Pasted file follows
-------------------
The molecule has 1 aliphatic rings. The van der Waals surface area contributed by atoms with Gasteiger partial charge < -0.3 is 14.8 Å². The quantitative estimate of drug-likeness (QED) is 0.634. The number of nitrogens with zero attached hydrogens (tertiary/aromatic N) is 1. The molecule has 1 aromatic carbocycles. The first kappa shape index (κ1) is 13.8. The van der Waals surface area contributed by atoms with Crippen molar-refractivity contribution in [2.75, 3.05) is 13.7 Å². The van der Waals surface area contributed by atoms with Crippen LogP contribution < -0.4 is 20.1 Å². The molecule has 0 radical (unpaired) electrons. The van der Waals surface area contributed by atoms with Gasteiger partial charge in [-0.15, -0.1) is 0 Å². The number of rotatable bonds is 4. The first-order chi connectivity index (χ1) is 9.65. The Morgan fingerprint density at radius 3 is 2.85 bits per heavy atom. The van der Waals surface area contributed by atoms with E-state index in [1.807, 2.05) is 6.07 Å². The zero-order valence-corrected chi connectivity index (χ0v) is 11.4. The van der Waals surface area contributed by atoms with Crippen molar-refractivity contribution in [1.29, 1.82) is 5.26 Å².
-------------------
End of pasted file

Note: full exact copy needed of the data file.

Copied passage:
The molecule has 1 aliphatic rings. The van der Waals surface area contributed by atoms with Gasteiger partial charge < -0.3 is 14.8 Å². The quantitative estimate of drug-likeness (QED) is 0.634. The number of nitrogens with zero attached hydrogens (tertiary/aromatic N) is 1. The molecule has 1 aromatic carbocycles. The first kappa shape index (κ1) is 13.8. The van der Waals surface area contributed by atoms with Crippen molar-refractivity contribution in [2.75, 3.05) is 13.7 Å². The van der Waals surface area contributed by atoms with Crippen LogP contribution < -0.4 is 20.1 Å². The molecule has 0 radical (unpaired) electrons. The van der Waals surface area contributed by atoms with Gasteiger partial charge in [-0.15, -0.1) is 0 Å². The number of rotatable bonds is 4. The first-order chi connectivity index (χ1) is 9.65. The Morgan fingerprint density at radius 3 is 2.85 bits per heavy atom. The van der Waals surface area contributed by atoms with E-state index in [1.807, 2.05) is 6.07 Å². The zero-order valence-corrected chi connectivity index (χ0v) is 11.4. The van der Waals surface area contributed by atoms with Crippen molar-refractivity contribution in [1.29, 1.82) is 5.26 Å².